Reporting of hospital- and physician-specific outcome data has been undertaken for a variety of medical and surgical therapies.9 One fundamental aim of such scorecards is to promote improvements in quality of care, but documenting quality of care on outcomes has been difficult. Following initiation of the report on coronary artery bypass surgery in New York State in 1989, Hannan et al10 reported that the risk-adjusted mortality rate for bypass surgery in the state of New York declined by 41%. Other authors, however, have speculated that this improvement may have been attributable to factors unrelated to better surgical results, including an increased refusal by surgeons to operate on sicker patients; increased reporting of characteristics of patients at high risk in an attempt to reduce risk-adjusted mortality; improvements in surgical techniques that have been occurring across the United States; and increased numbers of out-of-state referrals for bypass surgery.11-14
As other states have begun to follow New York’s lead and report physician-specific outcome data for cardiac surgery, whether patients have been helped or harmed by these devices remains debated. While Hannan et al15 reported that in-hospital and 30-day risk-adjusted mortality rates following bypass surgery were significantly lower in regions with public dissemination programs than in the remainder of the United States, a provocative analysis by Dranove et al6 suggested that such reductions in surgical mortality merely reflect a shift by surgeons in scorecard states toward operating on patients with lower illness severity. In comparing trends in New York State and Pennsylvania before and after these states adopted reporting systems for cardiac surgery, the authors noted that sicker patients became less likely to receive bypass surgery, and that mortality rates among higher-risk coronary patients have consequently increased as these individuals were less likely to be treated surgically. Indeed, in a survey of all cardiac surgeons practicing in New York State in 1997, 67% of respondents indicated that they had refused to offer bypass surgery to at least 1 patient within the previous year, with the New York State cardiac surgery reporting system “being an integral part of the decision-making process.”7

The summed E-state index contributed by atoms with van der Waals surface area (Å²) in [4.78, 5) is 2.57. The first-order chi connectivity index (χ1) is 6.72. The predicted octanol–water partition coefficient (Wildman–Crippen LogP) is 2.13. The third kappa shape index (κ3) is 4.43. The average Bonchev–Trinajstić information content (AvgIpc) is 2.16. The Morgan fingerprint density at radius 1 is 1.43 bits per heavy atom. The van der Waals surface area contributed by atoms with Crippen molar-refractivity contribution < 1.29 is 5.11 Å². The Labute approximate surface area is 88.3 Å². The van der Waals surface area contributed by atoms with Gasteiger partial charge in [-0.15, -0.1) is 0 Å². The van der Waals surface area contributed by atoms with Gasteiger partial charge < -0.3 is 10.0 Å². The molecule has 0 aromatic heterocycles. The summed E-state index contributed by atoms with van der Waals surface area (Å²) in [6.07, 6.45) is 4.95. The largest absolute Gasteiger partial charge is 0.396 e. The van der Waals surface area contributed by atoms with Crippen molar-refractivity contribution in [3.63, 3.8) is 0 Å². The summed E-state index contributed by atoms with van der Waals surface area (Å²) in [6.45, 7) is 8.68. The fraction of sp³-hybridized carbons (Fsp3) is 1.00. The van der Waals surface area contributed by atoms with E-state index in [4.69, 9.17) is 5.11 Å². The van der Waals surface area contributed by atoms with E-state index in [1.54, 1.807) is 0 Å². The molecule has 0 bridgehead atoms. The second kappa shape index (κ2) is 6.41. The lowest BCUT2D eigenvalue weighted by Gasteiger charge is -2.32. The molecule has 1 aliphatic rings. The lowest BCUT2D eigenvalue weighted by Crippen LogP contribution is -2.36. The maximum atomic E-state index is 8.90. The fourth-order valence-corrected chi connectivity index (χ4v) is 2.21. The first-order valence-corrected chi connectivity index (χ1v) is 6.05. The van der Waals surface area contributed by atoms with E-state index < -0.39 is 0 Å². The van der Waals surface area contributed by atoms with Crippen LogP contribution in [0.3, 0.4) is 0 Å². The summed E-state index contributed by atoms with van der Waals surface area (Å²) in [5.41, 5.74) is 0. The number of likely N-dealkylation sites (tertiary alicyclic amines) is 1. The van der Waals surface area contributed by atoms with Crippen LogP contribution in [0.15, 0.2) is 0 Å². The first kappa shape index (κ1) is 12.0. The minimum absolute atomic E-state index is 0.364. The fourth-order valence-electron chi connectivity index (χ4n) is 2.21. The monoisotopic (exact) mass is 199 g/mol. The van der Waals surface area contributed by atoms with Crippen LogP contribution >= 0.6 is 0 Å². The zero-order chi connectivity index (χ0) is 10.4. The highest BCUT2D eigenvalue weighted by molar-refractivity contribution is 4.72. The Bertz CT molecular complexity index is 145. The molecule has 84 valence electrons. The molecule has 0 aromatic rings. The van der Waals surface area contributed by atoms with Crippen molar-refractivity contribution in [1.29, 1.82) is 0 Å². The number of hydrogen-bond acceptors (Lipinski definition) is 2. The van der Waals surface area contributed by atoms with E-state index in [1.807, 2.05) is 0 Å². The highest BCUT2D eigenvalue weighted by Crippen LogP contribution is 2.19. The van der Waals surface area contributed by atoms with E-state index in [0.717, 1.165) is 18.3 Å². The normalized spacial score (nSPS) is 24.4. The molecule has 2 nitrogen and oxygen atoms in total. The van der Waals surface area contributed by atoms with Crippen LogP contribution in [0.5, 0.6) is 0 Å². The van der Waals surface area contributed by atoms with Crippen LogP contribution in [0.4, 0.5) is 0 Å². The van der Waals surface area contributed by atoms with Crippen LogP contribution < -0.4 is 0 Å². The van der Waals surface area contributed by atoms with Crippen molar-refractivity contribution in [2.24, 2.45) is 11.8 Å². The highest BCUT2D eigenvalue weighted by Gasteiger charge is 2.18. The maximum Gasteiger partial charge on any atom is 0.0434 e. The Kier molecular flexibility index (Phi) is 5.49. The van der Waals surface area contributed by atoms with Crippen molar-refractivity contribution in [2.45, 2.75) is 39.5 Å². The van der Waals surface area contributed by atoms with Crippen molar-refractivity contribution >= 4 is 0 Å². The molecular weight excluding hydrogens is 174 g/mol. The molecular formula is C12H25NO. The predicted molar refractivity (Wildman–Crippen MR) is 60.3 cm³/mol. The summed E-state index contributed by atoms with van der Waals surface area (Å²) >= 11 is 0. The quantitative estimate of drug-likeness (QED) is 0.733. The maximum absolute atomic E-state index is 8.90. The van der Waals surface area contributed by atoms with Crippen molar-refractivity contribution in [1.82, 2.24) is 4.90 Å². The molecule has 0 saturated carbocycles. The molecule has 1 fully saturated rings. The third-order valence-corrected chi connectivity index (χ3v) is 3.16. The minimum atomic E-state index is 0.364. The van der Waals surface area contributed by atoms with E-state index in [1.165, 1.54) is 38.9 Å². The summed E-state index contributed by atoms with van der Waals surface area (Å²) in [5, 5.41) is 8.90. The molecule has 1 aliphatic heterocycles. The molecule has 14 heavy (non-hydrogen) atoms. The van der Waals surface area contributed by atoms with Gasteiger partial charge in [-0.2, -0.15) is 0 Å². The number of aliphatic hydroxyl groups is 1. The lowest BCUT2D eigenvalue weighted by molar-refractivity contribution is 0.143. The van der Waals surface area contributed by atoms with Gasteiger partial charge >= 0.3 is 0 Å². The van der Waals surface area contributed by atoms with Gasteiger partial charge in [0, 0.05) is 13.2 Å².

The influence that published scorecard data has had on the behavior of health care consumers and referring physicians has likewise been a matter of debate. Among a cohort of 474 patients who underwent bypass surgery in Pennsylvania following the publication of that state’s Consumer Guide to Coronary Artery Bypass Surgery 1997-1999, less than 3% indicated that the scorecard had a significant impact on their choice of surgeon.16 While Hannan et al17 reported that 38% of surveyed cardiologists in New York State responded that the state’s bypass surgery report had affected their referrals to surgeons, another study found that 87% of cardiologists in Pennsylvania indicated that the Consumer Guide to Coronary Artery Bypass Surgery had minimal or no influence on their referral recommendations.5
Several investigators have raised the concern that practitioners may refuse to perform potentially beneficial procedures on sicker patients for fear that their reported mortality statistics be impacted adversely. In Pennsylvania, 59% of cardiologists reported increased difficulty in finding a surgeon willing to perform cardiac surgery in severely ill patients in need of such surgery after initiation of the state’s cardiac surgery reporting system, and 63% of cardiac surgeons reported that they were less or much less willing to operate on the most severely ill patients.5 Similarly, in our study, the vast majority of interventional cardiologists in New York State indicated that public reporting of mortality statistics influences their decision on whether to intervene in critically ill patients with high expected mortality rates. This is an important public health concern, as reluctance among physicians to perform coronary revascularization procedures on patients with appropriate indications may portend worse clinical outcomes. In 1 analysis, patients deemed to have an appropriate indication for coronary revascularization by an expert panel, but who did not undergo the procedure, were more likely to experience adverse clinical events than patients with similar indications who underwent revascularization.18
Scorecards typically incorporate risk-adjustment models designed to account for differences in baseline risk among patients. The choice of specific details used in the design of any risk-adjustment model, such as the clinical variables to be included and the weighting of these variables, exerts a fundamental impact on the ultimate conclusions about the data set to which it applied.19,20 Some investigators have cautioned that, for coronary angioplasty, statistical modeling to discriminate between provider outcomes is limited by factors such as a low incidence of major procedural complications and the inclusion of surgeons who perform few procedures, whereas others have demonstrated excellent accuracy for such models.21-23 The Coronary Artery Bypass in New York State 1997-1999 and the PCI in New York State 1998-2000 reports use sophisticated models that have been validated and are periodically updated.10 Despite the care taken in constructing these models, Green and Wintfeld12 calculated that predicted patient mortality rates assigned to surgeons in an early version of the Coronary Artery Bypass in New York State report explained only a small portion (7.3%) of the variance in the observed patient mortality among surgeons, and the power of the model to predict outcomes for individual patients was also low at 8.0%.